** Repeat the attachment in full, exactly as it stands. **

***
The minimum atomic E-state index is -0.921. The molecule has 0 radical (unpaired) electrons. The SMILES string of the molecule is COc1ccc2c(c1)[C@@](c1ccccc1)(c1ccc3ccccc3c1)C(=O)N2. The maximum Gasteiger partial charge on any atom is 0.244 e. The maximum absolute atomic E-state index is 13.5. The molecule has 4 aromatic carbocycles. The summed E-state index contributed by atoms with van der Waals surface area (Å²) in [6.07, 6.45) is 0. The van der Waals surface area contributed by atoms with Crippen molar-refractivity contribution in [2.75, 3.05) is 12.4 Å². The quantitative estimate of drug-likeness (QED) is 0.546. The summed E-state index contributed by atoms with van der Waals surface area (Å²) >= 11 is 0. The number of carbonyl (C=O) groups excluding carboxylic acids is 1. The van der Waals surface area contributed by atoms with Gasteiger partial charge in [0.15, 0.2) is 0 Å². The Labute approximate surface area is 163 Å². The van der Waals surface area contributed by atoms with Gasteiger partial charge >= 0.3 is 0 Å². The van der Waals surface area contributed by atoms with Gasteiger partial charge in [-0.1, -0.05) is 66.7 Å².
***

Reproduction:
The minimum atomic E-state index is -0.921. The molecule has 0 radical (unpaired) electrons. The SMILES string of the molecule is COc1ccc2c(c1)[C@@](c1ccccc1)(c1ccc3ccccc3c1)C(=O)N2. The maximum Gasteiger partial charge on any atom is 0.244 e. The maximum absolute atomic E-state index is 13.5. The molecule has 4 aromatic carbocycles. The summed E-state index contributed by atoms with van der Waals surface area (Å²) in [6.07, 6.45) is 0. The van der Waals surface area contributed by atoms with Crippen molar-refractivity contribution in [2.75, 3.05) is 12.4 Å². The quantitative estimate of drug-likeness (QED) is 0.546. The summed E-state index contributed by atoms with van der Waals surface area (Å²) >= 11 is 0. The number of carbonyl (C=O) groups excluding carboxylic acids is 1. The van der Waals surface area contributed by atoms with Gasteiger partial charge in [0.15, 0.2) is 0 Å². The Labute approximate surface area is 163 Å². The van der Waals surface area contributed by atoms with Gasteiger partial charge >= 0.3 is 0 Å². The van der Waals surface area contributed by atoms with Gasteiger partial charge in [-0.1, -0.05) is 66.7 Å².